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Silky Terrier

 

Don't let the luscious locks fool you: Silky Terriers mean serious business. This breed is known in Australia for hunting snakes. In fact, one notable Silky Terrier named Fizo saved an 11-year-old from an extremely venomous snake and earned Australia's highest award, the purple cross. Let's see your Yorkie do that!

Actually, Silky Terriers do owe their heritage to the Yorkie line: they were bred by crossing Yorkshire Terriers with Australian Terriers. Initially developed to hunt small vermin and keep their owners company, Silky Terriers now often compete in earthdog trials. They also still keep their people company, but folks in search of a lapdog should keep looking. (May we recommend a Shih Tzu or Italian Greyhound?) This little gal might snuggle when she feels like it, but your energetic, tenacious, and curious Silky often prefers to play and explore. Some also work as therapy dogs.

Originally from Australia, this small-sized and medium-energy breed can grow to about 10 pounds and lives an average of 13-15 years. The breed is recognized by the American Kennel Club and classified as a member of the Toy group.

 

AKC RecognizedY
Breed's original pastimeCompanion
OriginAustralia
Breed groupToy
Average lifespan12-14 years
SizeMini
Bark factor Moderate
AKC Ranking68
FamilySouthern (pariah)
Date of originLate 1800s
Original function Companion
Today's functionEarthdog trials
Average size of maleHeight: 9-10 Weight: 8-11
Average size of femaleHeight: 9-10 Weight: 8-11

 

Other nameNone
Energy level High energy
Exercise needs Low
Playfullness Very playful
Affection level Moderately affectionate
Friendliness toward other dogs Friendly
Friendliness toward other pets Friendly
Friendliness toward strangersFriendly
Ease of training Moderately easy to train
Watchdog ability High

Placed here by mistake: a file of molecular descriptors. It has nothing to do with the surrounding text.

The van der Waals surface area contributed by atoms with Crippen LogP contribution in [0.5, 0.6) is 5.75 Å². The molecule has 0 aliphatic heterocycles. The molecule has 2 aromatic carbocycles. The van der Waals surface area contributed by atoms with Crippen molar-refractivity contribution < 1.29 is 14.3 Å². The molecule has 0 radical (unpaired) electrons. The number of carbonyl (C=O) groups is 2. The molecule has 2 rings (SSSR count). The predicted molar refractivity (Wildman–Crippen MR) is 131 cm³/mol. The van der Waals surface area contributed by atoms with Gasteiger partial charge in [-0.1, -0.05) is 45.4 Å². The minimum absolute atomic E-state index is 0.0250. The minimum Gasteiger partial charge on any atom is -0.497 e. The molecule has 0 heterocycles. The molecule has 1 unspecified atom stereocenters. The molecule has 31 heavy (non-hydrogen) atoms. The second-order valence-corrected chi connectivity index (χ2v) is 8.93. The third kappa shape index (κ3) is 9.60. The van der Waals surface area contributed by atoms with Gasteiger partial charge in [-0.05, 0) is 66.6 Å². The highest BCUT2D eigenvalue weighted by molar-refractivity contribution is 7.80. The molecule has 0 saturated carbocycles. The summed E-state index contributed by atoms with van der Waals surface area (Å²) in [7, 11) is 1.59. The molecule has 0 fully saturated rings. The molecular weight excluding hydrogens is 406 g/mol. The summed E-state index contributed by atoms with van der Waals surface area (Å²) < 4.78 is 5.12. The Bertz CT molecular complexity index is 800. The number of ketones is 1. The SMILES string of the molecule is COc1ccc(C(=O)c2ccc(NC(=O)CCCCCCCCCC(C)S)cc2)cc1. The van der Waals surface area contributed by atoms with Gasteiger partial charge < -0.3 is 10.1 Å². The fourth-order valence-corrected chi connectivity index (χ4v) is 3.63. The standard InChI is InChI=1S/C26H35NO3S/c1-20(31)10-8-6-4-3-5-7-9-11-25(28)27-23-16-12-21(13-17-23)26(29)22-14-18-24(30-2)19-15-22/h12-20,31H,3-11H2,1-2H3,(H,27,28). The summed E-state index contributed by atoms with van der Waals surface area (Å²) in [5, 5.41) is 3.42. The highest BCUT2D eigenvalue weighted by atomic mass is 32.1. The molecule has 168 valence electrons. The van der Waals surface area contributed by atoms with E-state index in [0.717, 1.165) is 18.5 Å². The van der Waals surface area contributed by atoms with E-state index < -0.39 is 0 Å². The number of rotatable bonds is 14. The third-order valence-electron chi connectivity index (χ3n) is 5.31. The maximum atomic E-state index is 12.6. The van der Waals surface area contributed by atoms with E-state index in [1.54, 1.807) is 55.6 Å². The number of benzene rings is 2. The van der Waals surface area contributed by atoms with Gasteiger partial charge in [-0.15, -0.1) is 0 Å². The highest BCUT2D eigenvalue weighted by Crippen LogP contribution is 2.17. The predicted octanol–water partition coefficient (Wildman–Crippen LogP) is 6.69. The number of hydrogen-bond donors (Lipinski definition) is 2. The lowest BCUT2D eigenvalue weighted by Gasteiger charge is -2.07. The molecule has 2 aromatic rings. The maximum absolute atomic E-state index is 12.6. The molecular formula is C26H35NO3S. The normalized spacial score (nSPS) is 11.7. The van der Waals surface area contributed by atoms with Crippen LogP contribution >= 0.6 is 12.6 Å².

Protection ability Not very protective
Grooming needs Moderate maintenance
Cold tolerance Medium tolerance
Heat tolerance Medium tolerance

BEHAVIOR & TRAINING

WHAT IS A SILKY TERRIER'S PERSONALITY LIKE?

The Silky Terrier is the dog you want to sit next to at a dinner party: She's friendly, a tad cheeky, and full of life. This breed is sturdy but small — their size and energy levels mean they'll do best with supervised play with kids and other dogs. Silkies are a social breed. They want to be where you are, whether you're actively playing with them or just taking them along for the ride.

WHAT IS SILKY TERRIER BEHAVIOR LIKE?

Agile and alert, this is a very active breed. Think terrier dog levels of exercise, rather than your standard toy daily walk around the block-levels. And like many terriers, the Silky has an avid interest in chasing next door's cat, re-landscaping your backyard to feature more holes in the flower beds (she's quite sure they're “in” this year), and barking when she's got something on her mind.

HOW EASY IS IT TO TRAIN A SILKY TERRIER?

These are extremely clever and generally biddable dogs who respond well to training. (Though like many toy breeds, Silky Terriers can be slow to housetrain.) Don't let that precious face convince you that rules don't apply to these mischievous moppets. They compete in earthdog events, as well as in agility, obedience, rally, tracking, flyball, and obedience.

CARE & HEALTH

HOW MUCH DO SILKY TERRIERS SHED AND WHAT ARE THEIR GROOMING NEEDS?

Silky Terriers are infrequent shedders who don't smell very doggy. But those supermodel tresses require frequent brushing — think every day, if you leave them show-length — to prevent mats and tangles. Their long coats also equal regular trips to the groomer for trims.

WHAT HEALTH PROBLEMS DO SILKY TERRIERS HAVE?

As a breed, Silky Terriers are generally healthy. Some are prone to eye disease or slipping kneecaps.

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